Israelís Illegal Occupation
The following is an article written by Dr. Nasser Al-Kidwa, Ambassador and Permanent Observer of Palestine to the United Nations, on Israelís illegal occupation of Palestinian land. It was written in response to an opinion piece that appeared in The New York Times on 21 March 2002. That piece, entitled "Annanís Careless Language" and written by Mr. George P. Fletcher, contended that the Israeli occupation is not illegal, as was stated by U.N. Secretary-General Annan. This article, which was submitted to The New York Times for publication but regrettably declined, confronts this contention with a concise explanation regarding the undeniably illegal nature of the Israeli occupation.
Israelís Illegal Occupation
Bringing an end to the Israeli occupation of Palestinian land is as much a prerequisite for peace in the Middle East as is the Palestinian recognition of Israel. The Israeli occupation is not only inhuman and the cause of extreme suffering for the 3.5 million Palestinians living under its subjugation, but it is also illegal under international law. Attempts to claim otherwise have no legal validity and are morally bankrupt and politically dangerous since they basically preclude the achievement of peace.
While it is true that victorious powers can legally occupy hostile territories seized in the course of conflict Ė an example of which is the Alliesí occupation of the territory of Nazi Germany during World War II, foreign occupation should nevertheless be a temporary situation, pending a political settlement or solution. During the interim, the occupying Power must comply with relevant instruments of international humanitarian law with regard to its conduct in the territory it has occupied.
International law is very clear on two basic principles: the inadmissibility of the acquisition of territory by war and the prohibition of the transfer of civilians of the occupying Power to the occupied territory. Both are intended to prevent expansionism and the colonization of occupied territories. Both compliment another explicit principle of international law, namely the right of peoples to self-determination, a right that a colonial or occupying Power is obliged to respect. The Israeli occupation has clearly violated all three of these principles of international law. In fact, throughout its prolonged occupation, Israel has persistently and aggressively breached international law.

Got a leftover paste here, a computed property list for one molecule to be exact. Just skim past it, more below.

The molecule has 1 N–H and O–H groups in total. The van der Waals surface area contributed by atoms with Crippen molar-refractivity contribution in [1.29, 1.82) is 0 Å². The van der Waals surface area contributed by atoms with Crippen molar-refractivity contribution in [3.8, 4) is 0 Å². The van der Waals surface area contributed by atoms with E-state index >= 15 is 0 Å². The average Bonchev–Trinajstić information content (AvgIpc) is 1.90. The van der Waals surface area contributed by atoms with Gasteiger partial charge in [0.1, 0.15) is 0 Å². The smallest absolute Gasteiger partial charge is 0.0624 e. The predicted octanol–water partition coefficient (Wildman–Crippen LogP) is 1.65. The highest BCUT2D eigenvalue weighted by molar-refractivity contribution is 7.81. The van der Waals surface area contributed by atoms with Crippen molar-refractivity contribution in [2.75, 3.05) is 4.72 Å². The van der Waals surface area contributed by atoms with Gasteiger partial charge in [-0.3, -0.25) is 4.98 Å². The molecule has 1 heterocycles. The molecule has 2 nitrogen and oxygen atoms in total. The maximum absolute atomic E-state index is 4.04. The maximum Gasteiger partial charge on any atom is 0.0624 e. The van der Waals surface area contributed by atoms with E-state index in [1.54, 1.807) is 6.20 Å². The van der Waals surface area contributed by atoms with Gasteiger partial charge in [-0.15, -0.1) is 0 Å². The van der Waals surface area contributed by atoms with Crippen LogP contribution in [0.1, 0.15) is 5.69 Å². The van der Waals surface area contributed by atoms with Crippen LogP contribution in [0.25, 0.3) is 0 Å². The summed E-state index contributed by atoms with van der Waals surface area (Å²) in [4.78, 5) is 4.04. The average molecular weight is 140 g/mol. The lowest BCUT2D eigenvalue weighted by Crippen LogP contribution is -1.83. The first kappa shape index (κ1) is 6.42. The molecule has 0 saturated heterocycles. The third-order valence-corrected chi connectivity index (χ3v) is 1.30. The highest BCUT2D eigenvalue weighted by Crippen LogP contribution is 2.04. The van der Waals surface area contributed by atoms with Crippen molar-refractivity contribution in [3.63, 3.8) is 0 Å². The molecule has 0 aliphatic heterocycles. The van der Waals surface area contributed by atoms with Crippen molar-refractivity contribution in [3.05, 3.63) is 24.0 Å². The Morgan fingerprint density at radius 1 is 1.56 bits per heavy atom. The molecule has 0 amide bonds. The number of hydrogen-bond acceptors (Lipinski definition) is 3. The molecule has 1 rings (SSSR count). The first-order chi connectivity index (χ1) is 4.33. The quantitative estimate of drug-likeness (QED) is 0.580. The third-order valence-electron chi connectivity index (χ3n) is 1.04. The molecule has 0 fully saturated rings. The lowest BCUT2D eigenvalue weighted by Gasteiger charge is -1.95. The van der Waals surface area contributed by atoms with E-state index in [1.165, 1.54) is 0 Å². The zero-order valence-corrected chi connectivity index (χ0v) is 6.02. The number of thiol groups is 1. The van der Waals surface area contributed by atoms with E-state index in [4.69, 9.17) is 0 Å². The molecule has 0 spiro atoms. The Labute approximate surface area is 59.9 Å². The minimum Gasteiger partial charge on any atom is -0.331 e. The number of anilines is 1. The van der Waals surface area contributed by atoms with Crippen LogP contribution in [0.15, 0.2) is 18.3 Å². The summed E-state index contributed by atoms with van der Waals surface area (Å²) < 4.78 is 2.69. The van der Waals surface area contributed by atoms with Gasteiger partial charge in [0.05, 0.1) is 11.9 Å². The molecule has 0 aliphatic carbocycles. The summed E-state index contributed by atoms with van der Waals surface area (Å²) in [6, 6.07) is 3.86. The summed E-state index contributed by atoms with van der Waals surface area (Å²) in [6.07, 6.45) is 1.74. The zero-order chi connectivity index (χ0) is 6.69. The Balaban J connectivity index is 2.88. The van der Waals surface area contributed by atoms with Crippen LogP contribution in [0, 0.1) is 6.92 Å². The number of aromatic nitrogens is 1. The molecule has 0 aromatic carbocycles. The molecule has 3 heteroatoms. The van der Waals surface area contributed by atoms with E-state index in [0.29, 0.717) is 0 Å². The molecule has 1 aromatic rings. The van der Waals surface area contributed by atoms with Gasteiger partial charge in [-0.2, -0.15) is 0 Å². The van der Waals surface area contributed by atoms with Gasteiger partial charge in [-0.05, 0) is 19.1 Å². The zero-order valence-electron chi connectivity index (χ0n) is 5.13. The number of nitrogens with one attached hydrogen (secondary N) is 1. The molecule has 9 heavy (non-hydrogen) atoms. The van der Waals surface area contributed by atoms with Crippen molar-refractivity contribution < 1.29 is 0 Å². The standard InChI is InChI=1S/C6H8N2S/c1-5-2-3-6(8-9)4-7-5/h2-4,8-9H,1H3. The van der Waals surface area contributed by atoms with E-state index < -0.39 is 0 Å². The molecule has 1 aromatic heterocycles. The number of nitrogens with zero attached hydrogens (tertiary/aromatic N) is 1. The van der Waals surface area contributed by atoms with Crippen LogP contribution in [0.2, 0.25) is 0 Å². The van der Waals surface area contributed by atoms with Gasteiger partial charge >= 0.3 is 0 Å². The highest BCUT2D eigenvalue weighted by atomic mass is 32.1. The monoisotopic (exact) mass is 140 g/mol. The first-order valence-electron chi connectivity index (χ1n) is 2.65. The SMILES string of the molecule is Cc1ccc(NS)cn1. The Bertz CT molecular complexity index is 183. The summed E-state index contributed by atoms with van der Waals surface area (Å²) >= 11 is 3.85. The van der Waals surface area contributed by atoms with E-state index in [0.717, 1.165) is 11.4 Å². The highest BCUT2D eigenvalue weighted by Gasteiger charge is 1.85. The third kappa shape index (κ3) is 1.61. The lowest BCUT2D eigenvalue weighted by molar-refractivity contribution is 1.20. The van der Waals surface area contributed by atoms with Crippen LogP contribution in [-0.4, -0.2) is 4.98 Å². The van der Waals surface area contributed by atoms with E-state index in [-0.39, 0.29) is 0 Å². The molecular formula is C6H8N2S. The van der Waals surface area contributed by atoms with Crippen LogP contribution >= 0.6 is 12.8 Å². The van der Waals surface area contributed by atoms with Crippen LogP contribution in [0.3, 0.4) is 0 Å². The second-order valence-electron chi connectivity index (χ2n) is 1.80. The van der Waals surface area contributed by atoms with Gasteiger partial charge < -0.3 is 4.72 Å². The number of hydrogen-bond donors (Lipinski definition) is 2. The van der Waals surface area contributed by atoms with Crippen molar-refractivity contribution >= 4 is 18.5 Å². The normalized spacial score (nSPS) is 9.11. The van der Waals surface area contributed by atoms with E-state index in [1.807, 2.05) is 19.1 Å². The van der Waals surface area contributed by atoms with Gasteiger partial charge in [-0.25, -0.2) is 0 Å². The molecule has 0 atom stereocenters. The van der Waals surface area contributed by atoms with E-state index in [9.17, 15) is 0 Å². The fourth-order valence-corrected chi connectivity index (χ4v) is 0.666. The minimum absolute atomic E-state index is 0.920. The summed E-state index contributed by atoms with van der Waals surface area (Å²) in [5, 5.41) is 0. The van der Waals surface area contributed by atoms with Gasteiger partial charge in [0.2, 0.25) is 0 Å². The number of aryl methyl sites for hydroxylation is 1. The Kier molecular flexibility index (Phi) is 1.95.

Thus, what makes the Israeli occupation of Palestinian land illegal is not the fact that it occurred during the war of 1967 (regardless of the narrative concerning the causes of the war). What makes the Israeli occupation illegal is that it has existed for 35 years, during which time it transformed into a form of colonialism and suppressed and oppressed an entire people for decades, preventing them from the exercise of their right to self-determination and the establishment of their State, Palestine.
Israel, as an occupying Power, has undertaken countless measures attempting to change the legal status, demographic composition and character of the territory by confiscating land, exploiting natural resources, building more than 250 settlements, transferring more than 400,000 Israelis to the occupied territories, establishing a dual system of law and even annexing part of the territory. These actions have been carried out in direct contravention of the Fourth Geneva Convention relative to the Protection of Civilian Persons in Time of War, which, among other things, defines the rules of conduct and the obligations of the occupying Power. Clearly then, the active intent of the Israeli occupation has been to negate Palestinian rights, to create new facts on the ground and to illegally expand Israelís borders.